Tuesday, April 5, 2011

No green light for May's court challenge

Elizabeth May, the as yet unelected leader of the Green Party, has been turned down in her latest bid to be part of the so-called “leaders debate”, the perennial shout-fest between the leaders of Canada's three national political parties and the separatist BQ from Quebec. May's latest attempt was via an application to the Federal Court of Canada, but the judge declined to hear the application for a judicial review of a CRTC policy that says broadcasters do not have to include all political parties in debates.

After the decision was handed down, May told the Globe & Mail newspaper that, “The more likely route to a democratic debate lies in public outrage and the overwhelming levels of public support for me being in the debates.”

One has to wonder about those “ overwhelming levels of public support” because they certainly haven't been evident in the last couple of elections when May has tried to win a seat in the House of Commons. Apparently, she cares more about getting into the House of Commons than she does about the voters in any one particular area.

In 2006, May offered as a candidate in a by-election in the Ontario riding of London North Centre and received about a quarter of the votes. In 2008, she made a big deal of moving to Central Nova in Nova Scotia but lost again. Now this time she's offering in the British Columbia riding of Saanich-Gulf Islands. Political expediency seems to be her credo rather than commitment to any particular group of electors. If she can't make up her mind on where she wants to represent, how could a voter expect her to do any better as an MP?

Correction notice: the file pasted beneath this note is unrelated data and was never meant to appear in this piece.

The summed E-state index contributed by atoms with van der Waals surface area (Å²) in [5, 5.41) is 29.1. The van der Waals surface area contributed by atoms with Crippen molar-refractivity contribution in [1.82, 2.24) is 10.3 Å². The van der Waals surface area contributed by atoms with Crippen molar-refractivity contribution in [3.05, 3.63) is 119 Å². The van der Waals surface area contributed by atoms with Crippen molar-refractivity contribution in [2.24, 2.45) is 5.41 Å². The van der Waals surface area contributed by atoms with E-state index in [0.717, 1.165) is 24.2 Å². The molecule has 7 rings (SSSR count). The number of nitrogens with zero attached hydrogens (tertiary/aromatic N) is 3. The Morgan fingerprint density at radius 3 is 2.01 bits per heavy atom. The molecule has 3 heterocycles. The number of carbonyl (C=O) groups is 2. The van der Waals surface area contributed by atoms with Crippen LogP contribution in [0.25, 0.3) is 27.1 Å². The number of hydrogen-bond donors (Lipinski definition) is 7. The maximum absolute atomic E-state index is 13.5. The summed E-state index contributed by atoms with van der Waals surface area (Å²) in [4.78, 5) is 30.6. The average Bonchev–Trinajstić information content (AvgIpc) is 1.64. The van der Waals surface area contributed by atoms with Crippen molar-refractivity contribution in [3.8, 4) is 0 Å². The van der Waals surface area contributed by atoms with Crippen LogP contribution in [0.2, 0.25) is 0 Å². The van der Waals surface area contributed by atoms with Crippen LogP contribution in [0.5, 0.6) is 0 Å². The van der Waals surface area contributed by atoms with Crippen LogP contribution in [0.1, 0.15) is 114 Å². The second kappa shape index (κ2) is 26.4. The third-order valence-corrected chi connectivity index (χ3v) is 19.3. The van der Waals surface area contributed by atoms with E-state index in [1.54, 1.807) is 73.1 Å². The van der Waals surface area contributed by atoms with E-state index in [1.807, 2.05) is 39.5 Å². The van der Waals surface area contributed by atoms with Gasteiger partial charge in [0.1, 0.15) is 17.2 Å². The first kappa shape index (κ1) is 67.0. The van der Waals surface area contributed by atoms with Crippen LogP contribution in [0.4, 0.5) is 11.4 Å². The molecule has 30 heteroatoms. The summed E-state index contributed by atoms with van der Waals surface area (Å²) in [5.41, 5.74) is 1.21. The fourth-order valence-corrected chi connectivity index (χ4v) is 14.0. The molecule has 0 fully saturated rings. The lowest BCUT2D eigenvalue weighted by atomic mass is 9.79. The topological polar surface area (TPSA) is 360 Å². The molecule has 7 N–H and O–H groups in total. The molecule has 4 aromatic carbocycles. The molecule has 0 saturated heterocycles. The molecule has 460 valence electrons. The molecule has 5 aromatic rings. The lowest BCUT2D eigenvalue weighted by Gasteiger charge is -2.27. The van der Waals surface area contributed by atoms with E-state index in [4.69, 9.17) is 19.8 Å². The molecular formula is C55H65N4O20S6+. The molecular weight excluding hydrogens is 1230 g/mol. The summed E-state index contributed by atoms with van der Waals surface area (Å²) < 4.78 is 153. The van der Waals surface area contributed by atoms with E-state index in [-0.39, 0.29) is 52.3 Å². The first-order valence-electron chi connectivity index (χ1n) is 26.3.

We have to remember too that there was criticism from prominent Green Party members of May's failing to support all Green candidates unequivocally during the 2008 election, as she made favorable comments about Liberal leader Stéphane Dion and said that supporters in close ridings might consider voting strategically to attempt to defeat the Conservatives. So much for her commitment to Green Party candidates. It would appear her primary commitment is to Elizabeth May.

That's not someone I want sitting in the House of Commons. The Quebec separatists are enough of a special interest group, thank you.

1 comment:

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I think Elizabeth May,s challenge is going on the wrong track,